On a recent episode of the BBC’s Antiques Roadshow, Fiona Bruce took viewers and guests to Helmingham Hall in Suffolk, a Tudor mansion. Guests came out in force with their one-of-a-kind items, including Donald Trump’s vanity set, a rare World War I medal and a working fairground model. However, it was Clive Farahar who left one guest speechless as he enjoyed a family heirloom.
On meeting the guest, Clive began: “We are very lucky, we have moved here to the courtyard of Helmingham Hall and most appropriately of the most famous Tudors, we have here a charming and silent little document, signed by Elizabeth the first se.
“Now, before I get into the nitty-gritty, I’m going to say I’m going to read the signal here because I can’t read it backwards.
“First, tell me your story about it and where it came from,” Clive asked.
The guest explained: “Well, I think it was bought or acquired by my great-grandfather and passed down through the family to my mother, who is Elizabeth.
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“She received it when she was quite young”, to which Clive became curious as to why it had been given to his mother.
“Because his birthday is the same date that this document was first signed, so it was given to him because it was the same date of birth.
“Her name was Elizabeth, and her married name started with an R, so she used to sign her name Elizabeth R.”
Impressed by the story, Clive exclaimed, “Oh I think that’s absolutely wonderful, well let’s get to the document itself.
“As you can see, it’s in pristine condition as a lot of those documents were, there on vellum, which of course is skin, and has been folded and put away.
“The writing is as brilliant as it ever would have been, including Elizabeth’s signatures which are in a slightly different colored brownish ink, but there it is, the most gorgeous signature we have.
“Luckily, thank God, you gave me a script sheet for me to read, it begins with “Elizabeth, by the grace of God, the Queen of England, France and Ireland, etc. “”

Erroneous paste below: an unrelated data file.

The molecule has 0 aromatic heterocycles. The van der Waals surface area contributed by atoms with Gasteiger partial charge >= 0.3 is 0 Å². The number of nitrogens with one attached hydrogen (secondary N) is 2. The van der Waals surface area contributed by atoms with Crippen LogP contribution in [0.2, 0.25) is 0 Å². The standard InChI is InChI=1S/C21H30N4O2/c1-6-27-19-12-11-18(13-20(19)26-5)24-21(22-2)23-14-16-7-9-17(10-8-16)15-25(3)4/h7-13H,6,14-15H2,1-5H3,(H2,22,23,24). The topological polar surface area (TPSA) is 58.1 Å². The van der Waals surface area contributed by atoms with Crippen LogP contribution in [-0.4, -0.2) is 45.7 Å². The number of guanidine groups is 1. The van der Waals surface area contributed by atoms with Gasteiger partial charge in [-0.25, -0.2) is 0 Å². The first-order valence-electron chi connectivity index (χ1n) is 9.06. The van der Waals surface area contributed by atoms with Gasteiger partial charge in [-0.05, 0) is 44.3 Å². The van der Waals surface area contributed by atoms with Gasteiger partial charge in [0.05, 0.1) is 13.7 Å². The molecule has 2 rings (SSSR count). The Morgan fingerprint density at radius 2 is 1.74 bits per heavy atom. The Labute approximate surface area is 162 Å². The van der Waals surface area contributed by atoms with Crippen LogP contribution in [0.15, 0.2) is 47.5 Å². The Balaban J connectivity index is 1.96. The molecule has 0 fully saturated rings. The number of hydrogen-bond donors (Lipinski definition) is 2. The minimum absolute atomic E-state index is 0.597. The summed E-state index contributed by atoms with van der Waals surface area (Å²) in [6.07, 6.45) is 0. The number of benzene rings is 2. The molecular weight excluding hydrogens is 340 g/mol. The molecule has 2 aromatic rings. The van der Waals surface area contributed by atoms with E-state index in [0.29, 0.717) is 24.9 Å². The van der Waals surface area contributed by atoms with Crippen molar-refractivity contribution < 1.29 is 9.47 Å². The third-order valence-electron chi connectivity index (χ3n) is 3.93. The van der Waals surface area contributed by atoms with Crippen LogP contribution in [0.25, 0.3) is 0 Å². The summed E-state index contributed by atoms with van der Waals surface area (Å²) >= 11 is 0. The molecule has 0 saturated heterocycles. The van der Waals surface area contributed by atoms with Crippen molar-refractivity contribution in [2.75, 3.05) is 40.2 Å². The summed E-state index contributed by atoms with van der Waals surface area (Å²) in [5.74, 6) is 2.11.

Clive then read the rest of the document, which was valued at £35,000 and explained that it gave the bearer of the document a license to go out and look for sulphur.
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“There is very little sulfur in England, but Sulpher is the main ingredient in gunpowder, Queen Elizabeth wanted gunpowder, as most monarchs wanted gunpowder.
“She was sending this guy and this license to get gunpowder and that 007 stuff, and it’s signed Elizabeth R with the prettiest paper seal.
“Not a great seal but it’s much more professional, you can see the lions of England and the date is 25th August 1563 which is incredibly early for a coin like this.
“Your mother’s birthday is the same, and here we are, now we have to come up with a value, what do you think?” he asked the guest.
She sighed and tried to guess, “I really have no idea, but we were hoping for several hundred pounds.”
Stunning the guest, Clive revealed, “Yeah well I think we can do better than that, Queen Elizabeth’s signature is very desirable and very rare.
“I think I’m going to put £35,000 on it.”
The guest and his companions whom she had brought were stunned by the huge sum Clive had estimated for them.
Seeing their shock, he asked, “So what are you going to do with it?” to which she confessed, “I…I would have to talk to my sister and my brother.
“They’re probably co-owners of it as well as me, yeah, I think they would probably claim it.”
Before they left, Clive added: “It’s a wonderful thing, and I’m so glad to have seen it, especially here at Helmingham Hall, it’s wonderful, brilliant, thank you.”
Antiques Roadshow airs Sundays from 7 p.m. on BBC One.